Oklahoma’s former governor is a dangerous, manipulative, powerful, fascinating figure. Just don’t cross him. Boren ran Beebe out of the Big 12 in one of the great injustices of the year.

 

Death Cam: On the second-last day of 2011, there was a sobering warning for 2012. An ESPN SkyCam almost smashed an Iowa player Friday night during the Insight Bowl. Dear networks: Our desire to see every possible angle has been sated. We’ve got HD, blimps and replay. We don’t need a debilitating injury – or worse.

 

LaMichael James: Quietly – yes, quietly – “LaMike” became one of the era's most dangerous weapons and the best running back in Oregon history. If James stays for his senior season, which he is not likely to do, he would challenge Ron Dayne for the NCAAA career rushing record.

As it is, James will have plenty left for the NFL because of his efficiency (6.6 yards per carry, only 746 career carries). The question is, can the leading edge of Chip Kelly’s quick-strike offense survive as a pro at only 5-foot-9, 185 pounds?

 

Lane Kiffin: Before Todd Graham jilted Pittsburgh, Monte’s boy was bolting Tennessee after a season. Funny, how we’ve forgotten. Lane matured before our eyes in 2011 leading the probation-crippled USC to a 10-2 record, including a win at Pac-12 champion Oregon.

It looks like the Trojans are back. This time, Kiffin isn’t going anywhere.

 

LSU: Look at the roster. It’s so young. The SEC defensive player of the year is a sophomore (Tyrann Mathieu). There are 13 sophomores (or younger) in the two-deep. On defense. These Tigers were built to win in 2012. This season has been gravy.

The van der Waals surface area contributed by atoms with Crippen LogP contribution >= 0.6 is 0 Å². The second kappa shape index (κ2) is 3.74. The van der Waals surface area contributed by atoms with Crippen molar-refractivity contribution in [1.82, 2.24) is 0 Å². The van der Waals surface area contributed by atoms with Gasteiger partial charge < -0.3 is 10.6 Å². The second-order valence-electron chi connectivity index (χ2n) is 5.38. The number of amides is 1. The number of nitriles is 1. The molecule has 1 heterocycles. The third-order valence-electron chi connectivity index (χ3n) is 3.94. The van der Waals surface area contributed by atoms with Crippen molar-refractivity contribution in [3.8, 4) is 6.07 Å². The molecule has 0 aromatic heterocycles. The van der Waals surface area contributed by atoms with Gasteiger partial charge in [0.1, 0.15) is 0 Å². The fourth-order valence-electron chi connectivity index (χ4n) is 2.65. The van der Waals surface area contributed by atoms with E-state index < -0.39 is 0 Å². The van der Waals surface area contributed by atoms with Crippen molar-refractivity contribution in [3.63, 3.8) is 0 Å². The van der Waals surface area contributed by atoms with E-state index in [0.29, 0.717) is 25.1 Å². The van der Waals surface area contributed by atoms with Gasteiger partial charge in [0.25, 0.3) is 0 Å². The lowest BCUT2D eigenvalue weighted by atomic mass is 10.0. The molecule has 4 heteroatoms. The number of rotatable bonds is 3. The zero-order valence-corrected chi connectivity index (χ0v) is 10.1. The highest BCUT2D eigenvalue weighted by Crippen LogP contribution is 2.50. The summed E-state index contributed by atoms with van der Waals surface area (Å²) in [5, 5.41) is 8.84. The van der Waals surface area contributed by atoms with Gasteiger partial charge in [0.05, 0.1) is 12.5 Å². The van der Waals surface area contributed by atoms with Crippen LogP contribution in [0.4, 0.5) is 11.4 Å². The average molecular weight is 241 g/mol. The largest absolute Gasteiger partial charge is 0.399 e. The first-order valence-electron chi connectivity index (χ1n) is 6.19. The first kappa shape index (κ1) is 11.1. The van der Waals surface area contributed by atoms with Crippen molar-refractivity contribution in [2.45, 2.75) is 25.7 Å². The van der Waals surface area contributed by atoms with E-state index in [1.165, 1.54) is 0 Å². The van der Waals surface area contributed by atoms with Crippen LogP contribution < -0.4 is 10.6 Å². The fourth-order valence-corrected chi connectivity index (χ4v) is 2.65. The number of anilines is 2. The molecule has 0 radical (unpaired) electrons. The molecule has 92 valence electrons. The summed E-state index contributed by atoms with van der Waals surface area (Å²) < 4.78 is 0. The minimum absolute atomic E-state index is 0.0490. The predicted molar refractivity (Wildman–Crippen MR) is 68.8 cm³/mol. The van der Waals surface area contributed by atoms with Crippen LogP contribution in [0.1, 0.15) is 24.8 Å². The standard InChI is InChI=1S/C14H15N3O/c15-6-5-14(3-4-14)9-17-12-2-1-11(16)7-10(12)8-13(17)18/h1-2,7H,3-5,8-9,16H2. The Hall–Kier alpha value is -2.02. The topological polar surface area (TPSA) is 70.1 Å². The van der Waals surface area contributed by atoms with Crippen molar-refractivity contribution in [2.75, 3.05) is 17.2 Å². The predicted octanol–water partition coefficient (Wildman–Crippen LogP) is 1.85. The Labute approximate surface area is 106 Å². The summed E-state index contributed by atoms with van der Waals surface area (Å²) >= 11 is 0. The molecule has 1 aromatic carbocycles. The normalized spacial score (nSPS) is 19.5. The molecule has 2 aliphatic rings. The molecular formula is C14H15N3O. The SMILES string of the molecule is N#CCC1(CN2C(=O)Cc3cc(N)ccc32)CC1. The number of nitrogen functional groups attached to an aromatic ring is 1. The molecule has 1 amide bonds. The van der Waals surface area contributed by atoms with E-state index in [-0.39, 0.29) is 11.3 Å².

No matter what happens Jan. 9, the Tigers are a good bet to start as the 2012 preseason No. 1.

 

Matt Barkley: Probation, what probation? USC’s blond, Hollywood-ready quarterback is returning for his senior season Leinart-style. After a 10-win season during a second consecutive bowl-ban season, the Trojans will likely start 2012 in the top five and be the Pac-12 favorites.

 

Mike Leach: He’s baaaack and that’s good for all of us. The talk turns from lawsuits to alignments again for The Pirate who has been out of the game too long. Things are about to get real interesting in Pullman.



NCAA:
The sometimes secret association opened itself up in 2011 – to media, to the public, to its members. There were countless press releases. Some of them named names of wrongdoers, calling out Cecil Newton, calling out media Also, welcoming media during a revealing Enforcement Experience in May.

What a emerged was a more accessible NCAA but one that, at times, was more interested in promoting itself than addressing the issues. That August summit was a great idea but moved too fast to the point that groundbreaking stipend and scholarship legislation was overridden. The decision to allow the Buckeye Five to play in the Sugar Bowl a year ago remains inexplicable.

 

Notre Dame: Weis recruited quarterbacks but couldn’t produce enough wins. So far, Brian Kelly can’t even get the quarterback thing straight. The Irish are becoming something they can never be – boring. After losing to Florida State in the Champs Sports Bowl, ND is now 2-10 in its last 12 postseason games.